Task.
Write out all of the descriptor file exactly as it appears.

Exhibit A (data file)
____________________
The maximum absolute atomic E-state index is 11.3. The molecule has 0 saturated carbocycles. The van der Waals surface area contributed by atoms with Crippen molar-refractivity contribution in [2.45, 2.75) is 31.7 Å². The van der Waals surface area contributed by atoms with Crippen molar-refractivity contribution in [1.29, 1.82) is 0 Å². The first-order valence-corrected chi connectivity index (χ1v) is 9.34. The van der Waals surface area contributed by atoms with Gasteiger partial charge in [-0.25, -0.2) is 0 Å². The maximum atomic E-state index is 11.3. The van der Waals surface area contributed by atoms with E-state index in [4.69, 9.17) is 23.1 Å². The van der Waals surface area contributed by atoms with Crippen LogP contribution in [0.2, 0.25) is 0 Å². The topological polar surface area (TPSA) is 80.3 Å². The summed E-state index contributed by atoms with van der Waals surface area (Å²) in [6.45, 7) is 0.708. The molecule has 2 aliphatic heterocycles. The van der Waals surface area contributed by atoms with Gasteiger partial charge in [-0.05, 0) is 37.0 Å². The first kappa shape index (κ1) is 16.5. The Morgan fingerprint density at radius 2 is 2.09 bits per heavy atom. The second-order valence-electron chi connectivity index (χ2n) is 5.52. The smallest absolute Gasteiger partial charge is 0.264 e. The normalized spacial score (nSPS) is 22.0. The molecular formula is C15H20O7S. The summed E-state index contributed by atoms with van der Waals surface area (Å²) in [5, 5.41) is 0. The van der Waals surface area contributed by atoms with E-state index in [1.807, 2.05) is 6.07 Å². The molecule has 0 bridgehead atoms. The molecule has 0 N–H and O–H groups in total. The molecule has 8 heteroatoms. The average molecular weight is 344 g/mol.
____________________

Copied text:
The maximum absolute atomic E-state index is 11.3. The molecule has 0 saturated carbocycles. The van der Waals surface area contributed by atoms with Crippen molar-refractivity contribution in [2.45, 2.75) is 31.7 Å². The van der Waals surface area contributed by atoms with Crippen molar-refractivity contribution in [1.29, 1.82) is 0 Å². The first-order valence-corrected chi connectivity index (χ1v) is 9.34. The van der Waals surface area contributed by atoms with Gasteiger partial charge in [-0.25, -0.2) is 0 Å². The maximum atomic E-state index is 11.3. The van der Waals surface area contributed by atoms with E-state index in [4.69, 9.17) is 23.1 Å². The van der Waals surface area contributed by atoms with Crippen LogP contribution in [0.2, 0.25) is 0 Å². The topological polar surface area (TPSA) is 80.3 Å². The summed E-state index contributed by atoms with van der Waals surface area (Å²) in [6.45, 7) is 0.708. The molecule has 2 aliphatic heterocycles. The van der Waals surface area contributed by atoms with Gasteiger partial charge in [-0.05, 0) is 37.0 Å². The first kappa shape index (κ1) is 16.5. The Morgan fingerprint density at radius 2 is 2.09 bits per heavy atom. The second-order valence-electron chi connectivity index (χ2n) is 5.52. The smallest absolute Gasteiger partial charge is 0.264 e. The normalized spacial score (nSPS) is 22.0. The molecular formula is C15H20O7S. The summed E-state index contributed by atoms with van der Waals surface area (Å²) in [5, 5.41) is 0. The van der Waals surface area contributed by atoms with E-state index in [1.807, 2.05) is 6.07 Å². The molecule has 0 bridgehead atoms. The molecule has 0 N–H and O–H groups in total. The molecule has 8 heteroatoms. The average molecular weight is 344 g/mol.